How A Pencil is Made
We take pride in handcrafting quality pencils and artist materials using traditional methods passed down for six generations. Our history dates back to 1860 when Edward Weissenborn founded the American Lead Pencil Co. in Hoboken, NJ. He was an inventor and machinist and acquired 28 patents for improved machinery and processes in making 360 different kinds of pencils. 2 sold the company to The Reckford family in 1885. He then established the pencil exchange in Jersey City, New Jersey with his son Oscar, in 1889. Which was later renamed The General Pencil Company.
Chunks of graphite (a soft, dark mineral) and clay are placed inside a huge rotating drum. Large rocks inside the drum crush the graphite and clay into a fine powder. Then water is added, and the mixture is blended in the drum for up to three days
Huge wheels grind the dried sludge into another fine powder, and water is blended in again to make a soft paste.
After drying, the pencil leads are put into an oven heated to 1,800 degrees F. The intense heat makes the leads smooth and hard, which makes for good writing points.
A thin coat of glue is applied to the slats, and one pencil lead is placed into each of the eight grooves. Within seconds, another wide grooved slat is glued on top, sandwiching the leads.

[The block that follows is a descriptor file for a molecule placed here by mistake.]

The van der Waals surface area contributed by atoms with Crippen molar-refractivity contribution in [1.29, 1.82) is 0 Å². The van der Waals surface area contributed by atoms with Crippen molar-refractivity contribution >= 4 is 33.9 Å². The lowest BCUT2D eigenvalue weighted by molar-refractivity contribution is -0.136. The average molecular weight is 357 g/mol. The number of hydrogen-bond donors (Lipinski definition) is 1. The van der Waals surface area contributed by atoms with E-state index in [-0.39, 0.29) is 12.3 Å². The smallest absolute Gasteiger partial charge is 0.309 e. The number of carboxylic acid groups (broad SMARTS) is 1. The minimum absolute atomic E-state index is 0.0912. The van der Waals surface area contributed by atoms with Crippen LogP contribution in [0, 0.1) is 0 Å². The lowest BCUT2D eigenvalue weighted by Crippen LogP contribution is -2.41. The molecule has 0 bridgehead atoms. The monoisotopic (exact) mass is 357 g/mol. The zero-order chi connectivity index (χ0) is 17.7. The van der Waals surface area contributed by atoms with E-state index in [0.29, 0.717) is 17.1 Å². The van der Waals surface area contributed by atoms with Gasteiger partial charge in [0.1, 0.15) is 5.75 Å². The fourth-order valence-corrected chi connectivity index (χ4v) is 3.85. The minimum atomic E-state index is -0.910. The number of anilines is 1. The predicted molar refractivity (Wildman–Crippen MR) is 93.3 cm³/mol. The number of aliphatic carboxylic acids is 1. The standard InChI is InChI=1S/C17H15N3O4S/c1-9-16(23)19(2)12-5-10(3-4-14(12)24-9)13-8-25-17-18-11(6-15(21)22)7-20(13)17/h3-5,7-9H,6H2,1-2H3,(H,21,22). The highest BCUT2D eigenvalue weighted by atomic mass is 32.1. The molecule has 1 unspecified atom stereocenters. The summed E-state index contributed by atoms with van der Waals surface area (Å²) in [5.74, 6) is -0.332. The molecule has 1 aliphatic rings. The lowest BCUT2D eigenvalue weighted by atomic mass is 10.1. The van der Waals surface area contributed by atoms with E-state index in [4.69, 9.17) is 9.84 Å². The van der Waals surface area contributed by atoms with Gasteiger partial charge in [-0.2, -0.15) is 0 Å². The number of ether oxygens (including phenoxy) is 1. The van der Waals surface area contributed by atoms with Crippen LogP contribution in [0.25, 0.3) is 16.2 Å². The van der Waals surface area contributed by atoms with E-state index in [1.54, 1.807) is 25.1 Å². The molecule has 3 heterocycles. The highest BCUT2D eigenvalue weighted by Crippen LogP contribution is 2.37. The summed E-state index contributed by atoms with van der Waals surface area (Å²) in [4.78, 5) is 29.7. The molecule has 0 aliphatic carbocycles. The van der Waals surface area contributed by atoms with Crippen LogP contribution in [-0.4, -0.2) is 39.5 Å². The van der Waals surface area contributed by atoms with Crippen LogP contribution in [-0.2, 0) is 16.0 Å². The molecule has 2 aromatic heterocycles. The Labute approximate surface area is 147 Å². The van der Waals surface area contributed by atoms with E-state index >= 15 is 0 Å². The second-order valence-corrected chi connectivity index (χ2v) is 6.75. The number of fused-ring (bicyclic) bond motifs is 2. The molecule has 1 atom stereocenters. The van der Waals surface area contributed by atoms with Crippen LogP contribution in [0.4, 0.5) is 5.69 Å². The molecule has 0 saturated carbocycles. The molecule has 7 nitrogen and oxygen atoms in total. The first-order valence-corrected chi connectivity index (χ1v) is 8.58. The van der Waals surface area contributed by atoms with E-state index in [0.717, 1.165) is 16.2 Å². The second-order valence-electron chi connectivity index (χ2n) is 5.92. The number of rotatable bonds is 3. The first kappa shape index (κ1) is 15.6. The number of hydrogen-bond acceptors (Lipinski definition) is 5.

The same machine cuts apart each slat into eight separate pencils.
A heated metal stamp presses the name of the company and a number - such as the number 2 - on the pencil in foil or paint. The number indicates how hard the pencil lead is.
A machine squeezes all the water out of the mixture leaving behind a grey sludge. Here, a worker puts the sludge in a cabinet where it air dries and hardens for four days.
The paste is pushed through a metal tube and comes out in the shape of thin rods. The rods are cut into pencil-length pieces, called leads, and sent along a conveyor belt to dry.
In another part of the factory, the wood is prepared. Machines cut blocks of Incense Cedar Wood, a renewable resource, into wide slats. Eight shallow grooves are sawed lengthwise into each slat.
When the glue dries, the slats are fed through a cutting machine. Fast revolving steel blades trim the wood into round or hexagonal shapes, one side at a time.
The pencils are sanded, and each one receives from five to eight coates of paint.
A metal band, called a ferrule, is wrapped tightly around one end of the pencil. It holds the eraser, which is being added here. The pencils are then ready to be sharpened, packaged, and used.